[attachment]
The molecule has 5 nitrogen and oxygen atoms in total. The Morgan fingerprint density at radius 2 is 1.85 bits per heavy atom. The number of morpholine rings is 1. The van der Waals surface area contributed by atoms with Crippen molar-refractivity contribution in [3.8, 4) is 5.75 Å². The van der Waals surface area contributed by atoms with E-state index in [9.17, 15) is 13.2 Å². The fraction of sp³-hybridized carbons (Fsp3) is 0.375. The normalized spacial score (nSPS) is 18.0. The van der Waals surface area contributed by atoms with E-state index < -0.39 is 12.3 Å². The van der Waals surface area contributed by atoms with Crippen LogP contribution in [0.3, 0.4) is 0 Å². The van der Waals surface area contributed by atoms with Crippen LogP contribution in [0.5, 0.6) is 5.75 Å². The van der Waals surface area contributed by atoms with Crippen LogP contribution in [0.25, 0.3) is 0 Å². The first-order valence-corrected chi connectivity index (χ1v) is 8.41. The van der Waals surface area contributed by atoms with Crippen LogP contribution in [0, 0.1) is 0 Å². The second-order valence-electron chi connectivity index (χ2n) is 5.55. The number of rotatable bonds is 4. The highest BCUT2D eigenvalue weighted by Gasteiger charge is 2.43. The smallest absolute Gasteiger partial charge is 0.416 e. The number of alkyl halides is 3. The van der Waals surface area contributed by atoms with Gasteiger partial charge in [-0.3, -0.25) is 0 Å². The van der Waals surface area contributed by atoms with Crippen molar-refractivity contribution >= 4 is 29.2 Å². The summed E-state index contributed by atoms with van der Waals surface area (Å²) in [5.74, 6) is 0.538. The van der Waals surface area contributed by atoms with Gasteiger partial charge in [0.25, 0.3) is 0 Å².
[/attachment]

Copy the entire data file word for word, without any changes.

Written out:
The molecule has 5 nitrogen and oxygen atoms in total. The Morgan fingerprint density at radius 2 is 1.85 bits per heavy atom. The number of morpholine rings is 1. The van der Waals surface area contributed by atoms with Crippen molar-refractivity contribution in [3.8, 4) is 5.75 Å². The van der Waals surface area contributed by atoms with E-state index in [9.17, 15) is 13.2 Å². The fraction of sp³-hybridized carbons (Fsp3) is 0.375. The normalized spacial score (nSPS) is 18.0. The van der Waals surface area contributed by atoms with E-state index < -0.39 is 12.3 Å². The van der Waals surface area contributed by atoms with Crippen LogP contribution in [0.3, 0.4) is 0 Å². The van der Waals surface area contributed by atoms with Crippen LogP contribution in [0.5, 0.6) is 5.75 Å². The van der Waals surface area contributed by atoms with Crippen LogP contribution in [0.25, 0.3) is 0 Å². The first-order valence-corrected chi connectivity index (χ1v) is 8.41. The van der Waals surface area contributed by atoms with Crippen LogP contribution in [0, 0.1) is 0 Å². The second-order valence-electron chi connectivity index (χ2n) is 5.55. The number of rotatable bonds is 4. The highest BCUT2D eigenvalue weighted by Gasteiger charge is 2.43. The smallest absolute Gasteiger partial charge is 0.416 e. The number of alkyl halides is 3. The van der Waals surface area contributed by atoms with Gasteiger partial charge in [-0.3, -0.25) is 0 Å². The van der Waals surface area contributed by atoms with Crippen molar-refractivity contribution >= 4 is 29.2 Å². The summed E-state index contributed by atoms with van der Waals surface area (Å²) in [5.74, 6) is 0.538. The van der Waals surface area contributed by atoms with Gasteiger partial charge in [0.25, 0.3) is 0 Å².